Read the entire Baptist Press article: COSBE Lifts Evangelism, Laments Funding Cuts

Conference of Southern Baptist Evangelists (COSBE)

-David R. Brumbelow, Gulf Coast Pastor, June 27, AD 2011.

Other articles of interest:
Patriotism and Christian Worship
Unlimited Atonement, Jesus Died for All
Acts 29, Alcohol, and the Southern Baptist Convention
See more under Gulf Coat Pastor Articles (Labels) in lower right margin. 

Tuesday, June 21, 2011

B. H. Carroll on Pastors and Alcohol

A question has recently been asked about B. H. Carroll and what he believed about drinking. B. H. Carroll (AD 1843-1914) was the famous founder and first president of Southwestern Baptist Theological Seminary, Fort Worth, Texas ( He has been very influential in Southern Baptist history. George W. Truett, L. R. Scarborough and many other leaders looked to Carroll with great admiration.

The brief quote below pretty well sums up Carroll‘s view on drinking.

“No man should be made the pastor of a church who drinks intoxicating liquors as a beverage.” -B. H. Carroll, Interpretation of the English Bible.

-David R. Brumbelow, Gulf Coast Pastor, June 21, AD 2011.

Note: Just before the quote above, Carroll said he was not going to raise the issue of “total abstinence.” Some have been confused then by his following statement. The answer is simple. While most today would use “total abstinence” to refer to not using alcohol as a beverage, Carroll was using the term to refer to no use of alcohol period, even as a medicine. Alcohol was viewed back then as an important medicine; it is not viewed that way today. For those wanting more evidence, they should also be aware that Carroll was a strong advocate for Prohibition. But he, like most abstainers today, would recognize a possible legitimate use of alcohol for medicinal reasons.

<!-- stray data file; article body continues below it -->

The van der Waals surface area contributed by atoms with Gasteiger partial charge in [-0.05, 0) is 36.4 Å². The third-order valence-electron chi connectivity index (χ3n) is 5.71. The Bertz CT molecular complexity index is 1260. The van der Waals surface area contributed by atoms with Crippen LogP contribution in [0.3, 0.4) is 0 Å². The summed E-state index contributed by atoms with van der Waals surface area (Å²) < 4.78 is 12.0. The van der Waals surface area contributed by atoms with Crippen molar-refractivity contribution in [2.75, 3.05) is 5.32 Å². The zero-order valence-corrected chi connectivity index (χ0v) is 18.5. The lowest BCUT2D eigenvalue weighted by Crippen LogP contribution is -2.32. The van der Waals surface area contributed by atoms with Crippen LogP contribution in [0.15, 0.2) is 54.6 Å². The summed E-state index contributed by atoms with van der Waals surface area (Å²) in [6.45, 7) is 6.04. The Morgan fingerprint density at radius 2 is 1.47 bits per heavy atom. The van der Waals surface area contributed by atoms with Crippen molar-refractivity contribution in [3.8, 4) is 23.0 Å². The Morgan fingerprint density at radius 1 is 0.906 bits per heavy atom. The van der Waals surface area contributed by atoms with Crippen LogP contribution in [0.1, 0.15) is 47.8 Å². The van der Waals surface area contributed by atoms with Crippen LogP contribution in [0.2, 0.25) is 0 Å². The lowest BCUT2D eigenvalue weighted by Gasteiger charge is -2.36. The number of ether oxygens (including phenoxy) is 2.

Related Articles:
Ancient Wine and the Bible - the book (includes more quotes by B. H. Carroll)
2006 SBC Resolution on Alcohol Use in America
Preserving Unfermented Wine in Bible Times
Acts 29, Alcohol, and the Southern Baptist Convention
B. H. Carroll on Hyper-Calvinism
Other related articles in Gulf Coast Pastor Articles (Labels) in lower right hand column.

Monday, June 20, 2011

Southwestern Centennial Classics; B. H. Carroll, L. R. Scarborough, T. B. Maston...

The Centennial Classics are a set of books reprinted in commemoration of the 100th anniversary of Southwestern Baptist Theological Seminary, Fort Worth, Texas (SWBTS; All of these books were written by presidents and professors of SWBTS.

The Southwestern Library of Centennial Classics are:

Inspiration of the Bible by B.H. Carroll
With Christ after the Lost by L.R. Scarborough
Recruits for World Conquests by L.R. Scarborough
Lee Rutland Scarborough : a life of service by H.E. Dana
The Blossoming Desert : a Concise History of Texas Baptists by Robert Baker
The Bible and Race by T.B. Maston
Jesus the Teacher by J.M. Price
The Work of the Holy Spirit by W.T. Conner
A Manual of Church History (2 Volumes) by A.H. Newman